It's an educational game about communism! Hooray! And it was also produced by Poland's National Remembrance Institute, so it's accurate. In Poland in the 80s, people would queue up to get things like food, furniture, electronics, and clothes - and people would have to stand in line for hours and even days. People with small children got priority, but even then one wouldn't know if that particular shop would even have enough to supply everyone in the line. This is real life! This actually happened, and my husband who is 31 remembers standing in line with his brother and sister. His little brother, who is now in his mid-twenties, had to stand in line before holidays for bread.
My Polish family all remember standing in line, and this game makes them laugh with some of the things that are in it, because it hits so close to home. The cards represent some things they did actually queue for, and while it sounds like a pretty dismal time, it makes for an interesting and pretty educational game.
Anyways, back to the fun part. You get a list of items you need, and not knowing which store will have a shipment, you choose lines to stand in hoping to get something you need. If you can't get something you need, you hope that you can get something else that you can trade at the Bazar.
Each player gets cards which he can play to try to change the outcome of the line. For instance if you line up for furniture, but there was not a furniture delivery - you can play a card allowing you to switch lines.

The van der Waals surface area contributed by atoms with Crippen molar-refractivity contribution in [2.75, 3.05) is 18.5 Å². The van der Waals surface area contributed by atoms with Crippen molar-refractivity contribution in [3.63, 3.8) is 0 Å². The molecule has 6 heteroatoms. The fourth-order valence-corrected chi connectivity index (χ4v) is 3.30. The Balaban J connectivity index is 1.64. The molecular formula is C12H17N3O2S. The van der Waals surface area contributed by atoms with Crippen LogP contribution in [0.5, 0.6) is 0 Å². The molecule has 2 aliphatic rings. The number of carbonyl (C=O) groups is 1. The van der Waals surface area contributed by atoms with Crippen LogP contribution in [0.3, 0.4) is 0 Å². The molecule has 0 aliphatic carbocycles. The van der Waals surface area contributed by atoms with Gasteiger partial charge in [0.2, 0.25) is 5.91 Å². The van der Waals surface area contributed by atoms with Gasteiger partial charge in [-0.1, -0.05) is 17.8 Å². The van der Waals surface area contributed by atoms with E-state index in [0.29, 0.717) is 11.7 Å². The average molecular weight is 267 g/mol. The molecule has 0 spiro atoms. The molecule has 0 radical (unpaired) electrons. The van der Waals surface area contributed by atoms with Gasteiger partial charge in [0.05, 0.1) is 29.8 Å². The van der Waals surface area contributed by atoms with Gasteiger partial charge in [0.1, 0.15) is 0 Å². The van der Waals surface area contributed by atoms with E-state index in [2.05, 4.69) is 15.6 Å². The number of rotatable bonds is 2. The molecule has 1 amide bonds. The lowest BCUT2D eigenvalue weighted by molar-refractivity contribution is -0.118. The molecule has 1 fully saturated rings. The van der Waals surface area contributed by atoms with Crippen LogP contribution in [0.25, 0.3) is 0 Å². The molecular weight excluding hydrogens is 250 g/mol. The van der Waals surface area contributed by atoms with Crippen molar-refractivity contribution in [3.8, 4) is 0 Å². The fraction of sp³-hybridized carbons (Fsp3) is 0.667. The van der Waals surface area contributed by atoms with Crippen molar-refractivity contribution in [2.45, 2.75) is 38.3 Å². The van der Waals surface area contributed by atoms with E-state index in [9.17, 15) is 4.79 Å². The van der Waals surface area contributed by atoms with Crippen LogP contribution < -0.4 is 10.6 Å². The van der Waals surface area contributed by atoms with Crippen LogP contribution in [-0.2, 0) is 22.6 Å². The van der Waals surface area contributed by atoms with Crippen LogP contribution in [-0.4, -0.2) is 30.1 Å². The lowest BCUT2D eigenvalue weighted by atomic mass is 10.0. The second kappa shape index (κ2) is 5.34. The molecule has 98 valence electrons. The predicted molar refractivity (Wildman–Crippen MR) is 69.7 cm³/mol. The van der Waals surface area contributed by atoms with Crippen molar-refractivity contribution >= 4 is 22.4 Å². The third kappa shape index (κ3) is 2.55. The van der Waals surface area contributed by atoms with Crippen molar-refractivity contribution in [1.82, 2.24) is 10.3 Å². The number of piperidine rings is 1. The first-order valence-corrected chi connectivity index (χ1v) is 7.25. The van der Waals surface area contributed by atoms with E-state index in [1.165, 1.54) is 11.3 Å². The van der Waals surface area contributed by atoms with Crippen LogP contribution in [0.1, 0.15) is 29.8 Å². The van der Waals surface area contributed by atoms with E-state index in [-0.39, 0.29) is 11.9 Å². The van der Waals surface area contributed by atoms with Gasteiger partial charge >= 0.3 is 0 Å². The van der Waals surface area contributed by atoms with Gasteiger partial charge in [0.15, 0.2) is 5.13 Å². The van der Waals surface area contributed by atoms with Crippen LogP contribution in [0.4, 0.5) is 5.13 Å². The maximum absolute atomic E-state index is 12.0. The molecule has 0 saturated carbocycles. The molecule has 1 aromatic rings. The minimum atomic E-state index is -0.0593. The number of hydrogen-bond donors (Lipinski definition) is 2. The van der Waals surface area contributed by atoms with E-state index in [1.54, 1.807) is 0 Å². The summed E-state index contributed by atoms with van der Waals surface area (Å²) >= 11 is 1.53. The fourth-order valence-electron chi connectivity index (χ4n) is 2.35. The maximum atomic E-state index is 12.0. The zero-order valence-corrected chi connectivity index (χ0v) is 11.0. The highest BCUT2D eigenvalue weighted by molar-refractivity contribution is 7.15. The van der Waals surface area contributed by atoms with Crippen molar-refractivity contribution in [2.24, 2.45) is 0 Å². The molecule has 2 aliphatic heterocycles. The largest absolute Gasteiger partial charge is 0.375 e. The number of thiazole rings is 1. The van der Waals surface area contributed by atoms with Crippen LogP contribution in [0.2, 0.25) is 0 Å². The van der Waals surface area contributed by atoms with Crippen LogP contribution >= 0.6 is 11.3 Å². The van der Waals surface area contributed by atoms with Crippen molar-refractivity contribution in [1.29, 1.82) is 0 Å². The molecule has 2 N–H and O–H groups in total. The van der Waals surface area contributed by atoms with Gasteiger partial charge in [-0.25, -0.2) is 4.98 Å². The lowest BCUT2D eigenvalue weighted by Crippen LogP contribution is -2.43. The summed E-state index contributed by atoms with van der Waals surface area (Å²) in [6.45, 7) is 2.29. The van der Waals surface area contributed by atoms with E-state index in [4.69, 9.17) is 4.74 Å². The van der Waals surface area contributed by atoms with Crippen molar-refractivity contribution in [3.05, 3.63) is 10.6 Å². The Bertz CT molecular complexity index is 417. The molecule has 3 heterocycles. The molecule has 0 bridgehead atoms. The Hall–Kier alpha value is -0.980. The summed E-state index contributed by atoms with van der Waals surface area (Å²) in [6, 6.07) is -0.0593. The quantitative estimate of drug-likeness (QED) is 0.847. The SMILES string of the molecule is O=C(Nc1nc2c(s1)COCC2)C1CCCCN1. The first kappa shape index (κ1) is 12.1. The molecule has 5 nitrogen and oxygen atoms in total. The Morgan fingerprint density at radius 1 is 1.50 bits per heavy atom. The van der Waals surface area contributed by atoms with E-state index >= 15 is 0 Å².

Also there's a card that allows you to take an item of shipment as soon as it arrives if you're the first person in the line, there's "mother with a child" which allows you to go to the front of the line, making it more likely that you'll collect your good. There are "misdirected deliveries" and "stroke of luck" cards too, so no need to despair if you're not first in line!
Since this game comes in Polish, we've decided to leave it that way (it also comes with little English stickers that you can place on the cards to cover the original Polish text), and so far it's really helped my Polish. We do have a cheat sheet in English though, just in case I forget something.
You can get any of these games (and more!) through Amazon, and of course at local board game shops. Have a look!
What are your favorite games?